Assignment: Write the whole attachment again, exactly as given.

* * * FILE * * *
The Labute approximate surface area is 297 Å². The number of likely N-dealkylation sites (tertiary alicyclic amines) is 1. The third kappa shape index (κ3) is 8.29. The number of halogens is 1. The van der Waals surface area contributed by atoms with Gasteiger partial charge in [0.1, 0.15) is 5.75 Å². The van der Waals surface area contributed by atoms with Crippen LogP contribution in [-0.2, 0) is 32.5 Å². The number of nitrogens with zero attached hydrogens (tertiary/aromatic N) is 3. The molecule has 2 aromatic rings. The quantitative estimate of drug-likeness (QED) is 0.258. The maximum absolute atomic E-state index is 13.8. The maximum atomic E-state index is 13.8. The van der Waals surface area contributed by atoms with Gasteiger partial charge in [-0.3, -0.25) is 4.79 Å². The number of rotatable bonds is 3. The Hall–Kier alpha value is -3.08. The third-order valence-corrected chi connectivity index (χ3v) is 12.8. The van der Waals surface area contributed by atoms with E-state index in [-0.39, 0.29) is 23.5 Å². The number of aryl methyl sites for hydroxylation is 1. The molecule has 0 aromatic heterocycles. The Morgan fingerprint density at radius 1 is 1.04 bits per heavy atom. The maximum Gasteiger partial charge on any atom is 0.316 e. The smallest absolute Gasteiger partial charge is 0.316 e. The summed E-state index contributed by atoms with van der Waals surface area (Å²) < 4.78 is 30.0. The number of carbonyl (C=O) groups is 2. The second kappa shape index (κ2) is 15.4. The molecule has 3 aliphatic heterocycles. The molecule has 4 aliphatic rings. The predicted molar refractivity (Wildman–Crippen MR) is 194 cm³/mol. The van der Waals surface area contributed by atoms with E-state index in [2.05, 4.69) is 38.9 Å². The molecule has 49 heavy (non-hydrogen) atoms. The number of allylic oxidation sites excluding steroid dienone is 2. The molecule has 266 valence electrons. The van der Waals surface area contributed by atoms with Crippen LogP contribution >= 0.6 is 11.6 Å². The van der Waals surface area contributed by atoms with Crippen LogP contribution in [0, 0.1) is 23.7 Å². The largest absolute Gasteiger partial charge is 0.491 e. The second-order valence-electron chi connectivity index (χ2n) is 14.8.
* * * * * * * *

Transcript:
The Labute approximate surface area is 297 Å². The number of likely N-dealkylation sites (tertiary alicyclic amines) is 1. The third kappa shape index (κ3) is 8.29. The number of halogens is 1. The van der Waals surface area contributed by atoms with Gasteiger partial charge in [0.1, 0.15) is 5.75 Å². The van der Waals surface area contributed by atoms with Crippen LogP contribution in [-0.2, 0) is 32.5 Å². The number of nitrogens with zero attached hydrogens (tertiary/aromatic N) is 3. The molecule has 2 aromatic rings. The quantitative estimate of drug-likeness (QED) is 0.258. The maximum absolute atomic E-state index is 13.8. The maximum atomic E-state index is 13.8. The van der Waals surface area contributed by atoms with Gasteiger partial charge in [-0.3, -0.25) is 4.79 Å². The number of rotatable bonds is 3. The Hall–Kier alpha value is -3.08. The third-order valence-corrected chi connectivity index (χ3v) is 12.8. The van der Waals surface area contributed by atoms with E-state index in [-0.39, 0.29) is 23.5 Å². The number of aryl methyl sites for hydroxylation is 1. The molecule has 0 aromatic heterocycles. The Morgan fingerprint density at radius 1 is 1.04 bits per heavy atom. The maximum Gasteiger partial charge on any atom is 0.316 e. The smallest absolute Gasteiger partial charge is 0.316 e. The summed E-state index contributed by atoms with van der Waals surface area (Å²) < 4.78 is 30.0. The number of carbonyl (C=O) groups is 2. The second kappa shape index (κ2) is 15.4. The molecule has 3 aliphatic heterocycles. The molecule has 4 aliphatic rings. The predicted molar refractivity (Wildman–Crippen MR) is 194 cm³/mol. The van der Waals surface area contributed by atoms with E-state index in [2.05, 4.69) is 38.9 Å². The molecule has 49 heavy (non-hydrogen) atoms. The number of allylic oxidation sites excluding steroid dienone is 2. The molecule has 266 valence electrons. The van der Waals surface area contributed by atoms with Crippen LogP contribution >= 0.6 is 11.6 Å². The van der Waals surface area contributed by atoms with Crippen LogP contribution in [0, 0.1) is 23.7 Å². The largest absolute Gasteiger partial charge is 0.491 e. The second-order valence-electron chi connectivity index (χ2n) is 14.8.